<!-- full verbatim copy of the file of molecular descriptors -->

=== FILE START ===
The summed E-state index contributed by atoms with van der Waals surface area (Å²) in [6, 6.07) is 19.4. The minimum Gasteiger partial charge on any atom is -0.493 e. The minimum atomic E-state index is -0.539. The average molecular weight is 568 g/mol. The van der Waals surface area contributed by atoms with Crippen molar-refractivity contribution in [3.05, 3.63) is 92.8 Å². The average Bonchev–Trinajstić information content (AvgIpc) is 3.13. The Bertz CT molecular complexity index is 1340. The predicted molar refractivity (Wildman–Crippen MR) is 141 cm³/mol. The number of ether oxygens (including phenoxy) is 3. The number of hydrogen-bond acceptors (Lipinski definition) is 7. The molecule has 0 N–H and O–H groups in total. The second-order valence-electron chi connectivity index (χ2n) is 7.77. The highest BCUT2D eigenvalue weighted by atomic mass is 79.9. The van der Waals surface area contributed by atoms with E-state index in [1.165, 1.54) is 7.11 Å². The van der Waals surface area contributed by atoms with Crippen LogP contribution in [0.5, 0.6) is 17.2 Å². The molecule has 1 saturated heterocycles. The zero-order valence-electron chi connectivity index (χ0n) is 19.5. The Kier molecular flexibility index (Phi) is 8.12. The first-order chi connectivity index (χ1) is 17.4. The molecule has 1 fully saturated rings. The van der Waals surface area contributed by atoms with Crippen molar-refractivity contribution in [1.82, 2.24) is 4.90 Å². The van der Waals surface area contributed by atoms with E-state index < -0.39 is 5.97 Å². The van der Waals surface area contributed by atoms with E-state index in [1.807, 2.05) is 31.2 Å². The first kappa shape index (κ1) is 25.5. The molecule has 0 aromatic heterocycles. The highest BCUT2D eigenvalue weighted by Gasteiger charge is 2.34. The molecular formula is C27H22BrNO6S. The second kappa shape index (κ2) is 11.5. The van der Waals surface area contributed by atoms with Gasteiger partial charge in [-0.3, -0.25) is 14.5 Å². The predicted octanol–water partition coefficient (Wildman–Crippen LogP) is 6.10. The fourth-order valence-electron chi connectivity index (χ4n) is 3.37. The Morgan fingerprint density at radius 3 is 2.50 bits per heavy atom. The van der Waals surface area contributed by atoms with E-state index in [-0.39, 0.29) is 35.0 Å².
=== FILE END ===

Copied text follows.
The summed E-state index contributed by atoms with van der Waals surface area (Å²) in [6, 6.07) is 19.4. The minimum Gasteiger partial charge on any atom is -0.493 e. The minimum atomic E-state index is -0.539. The average molecular weight is 568 g/mol. The van der Waals surface area contributed by atoms with Crippen molar-refractivity contribution in [3.05, 3.63) is 92.8 Å². The average Bonchev–Trinajstić information content (AvgIpc) is 3.13. The Bertz CT molecular complexity index is 1340. The predicted molar refractivity (Wildman–Crippen MR) is 141 cm³/mol. The number of ether oxygens (including phenoxy) is 3. The number of hydrogen-bond acceptors (Lipinski definition) is 7. The molecule has 0 N–H and O–H groups in total. The second-order valence-electron chi connectivity index (χ2n) is 7.77. The highest BCUT2D eigenvalue weighted by atomic mass is 79.9. The van der Waals surface area contributed by atoms with E-state index in [1.165, 1.54) is 7.11 Å². The van der Waals surface area contributed by atoms with Crippen LogP contribution in [0.5, 0.6) is 17.2 Å². The molecule has 1 saturated heterocycles. The zero-order valence-electron chi connectivity index (χ0n) is 19.5. The Kier molecular flexibility index (Phi) is 8.12. The first-order chi connectivity index (χ1) is 17.4. The molecule has 1 fully saturated rings. The van der Waals surface area contributed by atoms with Crippen molar-refractivity contribution in [1.82, 2.24) is 4.90 Å². The van der Waals surface area contributed by atoms with E-state index < -0.39 is 5.97 Å². The van der Waals surface area contributed by atoms with E-state index in [1.807, 2.05) is 31.2 Å². The first kappa shape index (κ1) is 25.5. The molecule has 0 aromatic heterocycles. The highest BCUT2D eigenvalue weighted by Gasteiger charge is 2.34. The molecular formula is C27H22BrNO6S. The second kappa shape index (κ2) is 11.5. The van der Waals surface area contributed by atoms with Gasteiger partial charge in [-0.3, -0.25) is 14.5 Å². The predicted octanol–water partition coefficient (Wildman–Crippen LogP) is 6.10. The fourth-order valence-electron chi connectivity index (χ4n) is 3.37. The Morgan fingerprint density at radius 3 is 2.50 bits per heavy atom. The van der Waals surface area contributed by atoms with E-state index in [-0.39, 0.29) is 35.0 Å².